The Cardinal Rules of Doing a Legit Wax Job at Home

No matter what you’re waxing, here are the top dos and don’ts according to the pros.

By: Sean Santiago

My relationship with my shoulders is only as strong as the strongest at-home waxing kit. This is a truth I’ve learned after ten-plus years as a self-proclaimed Waxer™, a self-improvement program akin to learning The Secret but with fewer disciples and a lot more redness.

Back then I was too afraid to be seen shirtless as a veritable rug of coarse, dark chest hair had emerged from my teen torso. I started to make a monthly pilgrimage to a salon where a nice lady would spend an hour or so viciously ripping the hair out of my upper body. That eventually got old—can you imagine?—and I got over the anxiety around chest hair. Or rather, I learned to live with being hairy. But that comfort level never extended to the errant black strands poking out from my shoulders. Enter: the at-home waxing kit.

The number-one ranked product for at-home waxing on Amazon is Gigi’s Hard Body Wax for Brazilian & Sensitive Areas, which is apparently “designed for extreme bikini waxing.” I don’t know if that means the act itself is somehow radicalized or if it’s supposed to be a dictate for daredevil application, but I am not particularly keen to find out. Is there not, like, a hella chill waxing kit for low-key beach babes?

Personally, Parissa waxing strips have been a crucial component of my bare skin routine for years now; they’re easy to use and get the job done with minimal irritation. They purport to “keep skin smooth for weeks longer than shaving does,” but in my case it’s more like mere days. Which left me asking, “Am I simply surviving when I could be thriving?” To save myself from testing out umpteen kits to find out, I asked Aja Murray of Shobha Salons to enlighten me on the pillars of at-home hair removal: be clean, dry, and hairy.

“Bathe like you would if you were going to a doctor’s appointment,” says Murray. “But skip the lotion—you’ll get better results if your skin is less oily.” Hair should be at least 1/4" in lengthflat enough to lay on your skin. This will give the removal strips something secure to latch onto. “Make sure you can see the area you are applying wax to to ensure proper application and to prevent injury,” notes Murray. “Chances are, if you can’t see it, things are more likely to go awry, which can result in unflattering bruising and/or other skin traumas.” Noted.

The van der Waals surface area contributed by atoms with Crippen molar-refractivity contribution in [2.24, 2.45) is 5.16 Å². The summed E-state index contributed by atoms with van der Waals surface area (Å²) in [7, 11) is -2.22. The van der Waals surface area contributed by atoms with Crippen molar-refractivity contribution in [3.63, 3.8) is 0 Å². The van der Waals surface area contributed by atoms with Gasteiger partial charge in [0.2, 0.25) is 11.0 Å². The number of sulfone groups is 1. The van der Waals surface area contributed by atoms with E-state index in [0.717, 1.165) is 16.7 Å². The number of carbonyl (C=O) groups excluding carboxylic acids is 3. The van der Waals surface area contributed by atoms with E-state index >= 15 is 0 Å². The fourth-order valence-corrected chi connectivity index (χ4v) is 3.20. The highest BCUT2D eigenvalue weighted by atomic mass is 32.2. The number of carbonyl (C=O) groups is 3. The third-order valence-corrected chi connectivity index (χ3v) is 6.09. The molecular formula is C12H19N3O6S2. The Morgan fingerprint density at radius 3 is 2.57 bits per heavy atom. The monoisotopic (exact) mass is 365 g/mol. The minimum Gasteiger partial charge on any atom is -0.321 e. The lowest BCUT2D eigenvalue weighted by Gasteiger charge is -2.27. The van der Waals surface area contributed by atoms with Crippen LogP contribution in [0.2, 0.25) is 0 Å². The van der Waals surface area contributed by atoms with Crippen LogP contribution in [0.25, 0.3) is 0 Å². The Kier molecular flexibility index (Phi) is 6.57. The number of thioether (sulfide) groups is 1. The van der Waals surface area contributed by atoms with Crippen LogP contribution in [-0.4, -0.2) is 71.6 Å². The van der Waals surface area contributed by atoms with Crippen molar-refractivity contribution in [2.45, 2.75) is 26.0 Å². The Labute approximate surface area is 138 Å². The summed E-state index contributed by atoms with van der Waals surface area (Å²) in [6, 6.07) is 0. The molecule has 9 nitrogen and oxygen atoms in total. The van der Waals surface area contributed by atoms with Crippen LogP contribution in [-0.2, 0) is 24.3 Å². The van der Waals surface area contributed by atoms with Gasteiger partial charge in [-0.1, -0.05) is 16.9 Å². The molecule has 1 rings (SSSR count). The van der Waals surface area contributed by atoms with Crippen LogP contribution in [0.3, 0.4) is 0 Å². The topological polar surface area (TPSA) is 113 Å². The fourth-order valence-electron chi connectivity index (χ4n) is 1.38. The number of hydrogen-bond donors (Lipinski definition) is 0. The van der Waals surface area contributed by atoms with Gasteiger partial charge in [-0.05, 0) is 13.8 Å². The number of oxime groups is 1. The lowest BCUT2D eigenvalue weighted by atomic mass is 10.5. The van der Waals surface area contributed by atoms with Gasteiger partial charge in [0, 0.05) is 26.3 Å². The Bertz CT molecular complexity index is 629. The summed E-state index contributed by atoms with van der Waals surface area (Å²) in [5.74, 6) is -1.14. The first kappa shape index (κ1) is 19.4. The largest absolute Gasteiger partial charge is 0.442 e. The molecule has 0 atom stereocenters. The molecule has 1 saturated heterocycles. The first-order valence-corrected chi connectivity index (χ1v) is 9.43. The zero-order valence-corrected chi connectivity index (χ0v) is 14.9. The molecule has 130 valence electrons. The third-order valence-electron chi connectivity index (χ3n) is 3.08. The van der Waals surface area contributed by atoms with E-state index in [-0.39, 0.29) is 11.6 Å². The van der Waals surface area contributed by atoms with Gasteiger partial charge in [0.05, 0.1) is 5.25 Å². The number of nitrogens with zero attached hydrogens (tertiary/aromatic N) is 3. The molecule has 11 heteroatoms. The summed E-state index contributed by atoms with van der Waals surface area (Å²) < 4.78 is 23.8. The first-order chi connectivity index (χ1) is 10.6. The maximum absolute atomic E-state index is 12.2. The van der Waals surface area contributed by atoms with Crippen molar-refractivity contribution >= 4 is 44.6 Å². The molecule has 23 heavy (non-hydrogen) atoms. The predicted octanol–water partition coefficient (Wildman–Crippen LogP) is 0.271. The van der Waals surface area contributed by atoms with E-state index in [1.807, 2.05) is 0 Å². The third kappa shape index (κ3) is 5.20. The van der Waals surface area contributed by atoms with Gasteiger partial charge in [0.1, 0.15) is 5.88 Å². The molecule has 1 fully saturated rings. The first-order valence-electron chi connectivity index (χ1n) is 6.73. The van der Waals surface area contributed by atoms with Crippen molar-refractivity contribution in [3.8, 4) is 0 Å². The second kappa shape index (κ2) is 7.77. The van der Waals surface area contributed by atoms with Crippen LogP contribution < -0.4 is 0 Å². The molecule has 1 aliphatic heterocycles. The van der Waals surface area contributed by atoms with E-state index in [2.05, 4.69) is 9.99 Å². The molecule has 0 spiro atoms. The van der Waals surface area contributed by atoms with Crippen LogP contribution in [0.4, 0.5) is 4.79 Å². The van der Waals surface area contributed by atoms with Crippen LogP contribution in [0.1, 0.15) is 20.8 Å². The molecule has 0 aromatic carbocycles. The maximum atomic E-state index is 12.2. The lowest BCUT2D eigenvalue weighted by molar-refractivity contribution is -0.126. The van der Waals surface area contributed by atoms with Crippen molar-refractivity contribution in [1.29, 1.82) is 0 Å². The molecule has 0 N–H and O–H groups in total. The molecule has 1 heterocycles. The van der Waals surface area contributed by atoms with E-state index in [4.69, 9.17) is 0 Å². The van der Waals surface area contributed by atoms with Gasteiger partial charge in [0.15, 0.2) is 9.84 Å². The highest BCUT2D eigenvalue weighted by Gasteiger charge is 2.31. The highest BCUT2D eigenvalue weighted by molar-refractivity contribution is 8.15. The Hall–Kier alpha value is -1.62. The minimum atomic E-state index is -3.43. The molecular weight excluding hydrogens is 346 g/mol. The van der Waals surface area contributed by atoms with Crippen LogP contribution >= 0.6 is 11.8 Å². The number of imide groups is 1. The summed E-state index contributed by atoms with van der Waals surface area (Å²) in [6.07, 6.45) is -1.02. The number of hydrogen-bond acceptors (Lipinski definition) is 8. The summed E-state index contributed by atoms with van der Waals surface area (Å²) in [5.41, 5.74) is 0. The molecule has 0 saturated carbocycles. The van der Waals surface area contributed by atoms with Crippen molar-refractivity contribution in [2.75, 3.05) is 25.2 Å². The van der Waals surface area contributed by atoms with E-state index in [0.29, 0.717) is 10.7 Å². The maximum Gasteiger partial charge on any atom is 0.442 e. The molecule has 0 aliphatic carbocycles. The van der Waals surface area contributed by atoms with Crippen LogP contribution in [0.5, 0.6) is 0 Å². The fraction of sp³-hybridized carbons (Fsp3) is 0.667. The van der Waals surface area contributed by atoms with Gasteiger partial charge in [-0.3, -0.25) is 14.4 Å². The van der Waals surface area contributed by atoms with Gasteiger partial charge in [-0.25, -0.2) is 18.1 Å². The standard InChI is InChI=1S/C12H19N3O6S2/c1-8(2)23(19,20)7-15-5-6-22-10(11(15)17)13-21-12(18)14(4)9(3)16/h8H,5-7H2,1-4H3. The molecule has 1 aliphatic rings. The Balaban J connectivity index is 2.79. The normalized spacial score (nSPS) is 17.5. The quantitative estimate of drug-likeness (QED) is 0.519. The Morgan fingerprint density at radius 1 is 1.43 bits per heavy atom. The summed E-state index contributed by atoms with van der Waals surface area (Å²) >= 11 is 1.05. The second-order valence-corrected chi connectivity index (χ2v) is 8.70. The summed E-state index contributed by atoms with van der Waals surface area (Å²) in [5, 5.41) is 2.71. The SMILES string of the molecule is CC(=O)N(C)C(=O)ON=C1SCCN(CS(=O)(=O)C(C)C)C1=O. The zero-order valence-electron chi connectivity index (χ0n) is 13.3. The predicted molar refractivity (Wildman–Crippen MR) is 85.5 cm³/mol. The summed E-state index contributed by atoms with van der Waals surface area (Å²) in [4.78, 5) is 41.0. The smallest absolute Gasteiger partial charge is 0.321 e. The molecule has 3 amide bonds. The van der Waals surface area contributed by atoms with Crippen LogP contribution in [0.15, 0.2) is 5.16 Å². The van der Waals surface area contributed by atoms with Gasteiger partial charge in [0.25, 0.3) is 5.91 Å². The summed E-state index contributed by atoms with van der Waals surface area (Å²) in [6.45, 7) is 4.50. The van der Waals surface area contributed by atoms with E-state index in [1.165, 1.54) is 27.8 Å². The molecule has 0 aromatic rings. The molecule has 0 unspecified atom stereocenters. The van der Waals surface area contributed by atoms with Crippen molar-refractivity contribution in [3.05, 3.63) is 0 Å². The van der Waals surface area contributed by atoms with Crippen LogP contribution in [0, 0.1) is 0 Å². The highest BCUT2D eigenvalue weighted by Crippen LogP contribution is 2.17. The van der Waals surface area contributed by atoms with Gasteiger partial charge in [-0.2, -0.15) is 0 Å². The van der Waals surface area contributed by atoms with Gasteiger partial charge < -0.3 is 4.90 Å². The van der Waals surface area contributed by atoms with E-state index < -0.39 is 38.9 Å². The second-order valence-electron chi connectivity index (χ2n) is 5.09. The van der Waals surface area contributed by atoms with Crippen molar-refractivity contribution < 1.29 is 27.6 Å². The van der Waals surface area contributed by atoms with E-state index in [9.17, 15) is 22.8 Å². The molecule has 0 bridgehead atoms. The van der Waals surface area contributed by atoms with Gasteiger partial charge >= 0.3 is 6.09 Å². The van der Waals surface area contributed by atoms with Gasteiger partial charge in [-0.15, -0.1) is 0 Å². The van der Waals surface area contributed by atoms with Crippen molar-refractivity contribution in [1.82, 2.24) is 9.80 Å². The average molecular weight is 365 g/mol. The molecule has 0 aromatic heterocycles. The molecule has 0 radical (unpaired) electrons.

Sarah Santiago of L.A.’s Stark Waxing Studio suggests doing a test patch on your wrist to make sure the wax isn’t too hot—or so cold as to be ineffective. “Don’t try waxing a few hours before an important event in case of mistakes, adverse reactions, or burns. Give your skin a chance to reset and calm down, [and avoid putting] heavy oils like coconut oil or olive oil on your skin afterward.” Murray suggests a mild steroid immediately post-waxing, such as a hydrocortisone cream, to help alleviate redness. My trusty Parissa kits come with a blue vial of Azulene oil, which includes Vitamin E and menthol crystals, and is remarkably effective.

Santiago cautions at-home waxers to avoid going over the same area repeatedly with wax. “This will potentially irritate the skin—consider tweezing the little hairs that you aren't able to get instead.” This is a lesson I personally learned the hard way—but who has time to take a pair of tweezers to the far reaches of their back? (Turns out, if you don’t have the time, you make the time. Also: learn to be flexible.)

At the end of the day, what matters are the results. If your hair is gone and your skin is happy, I’d consider that a DIY job well done. Tank tops, anyone?

Advertisement
×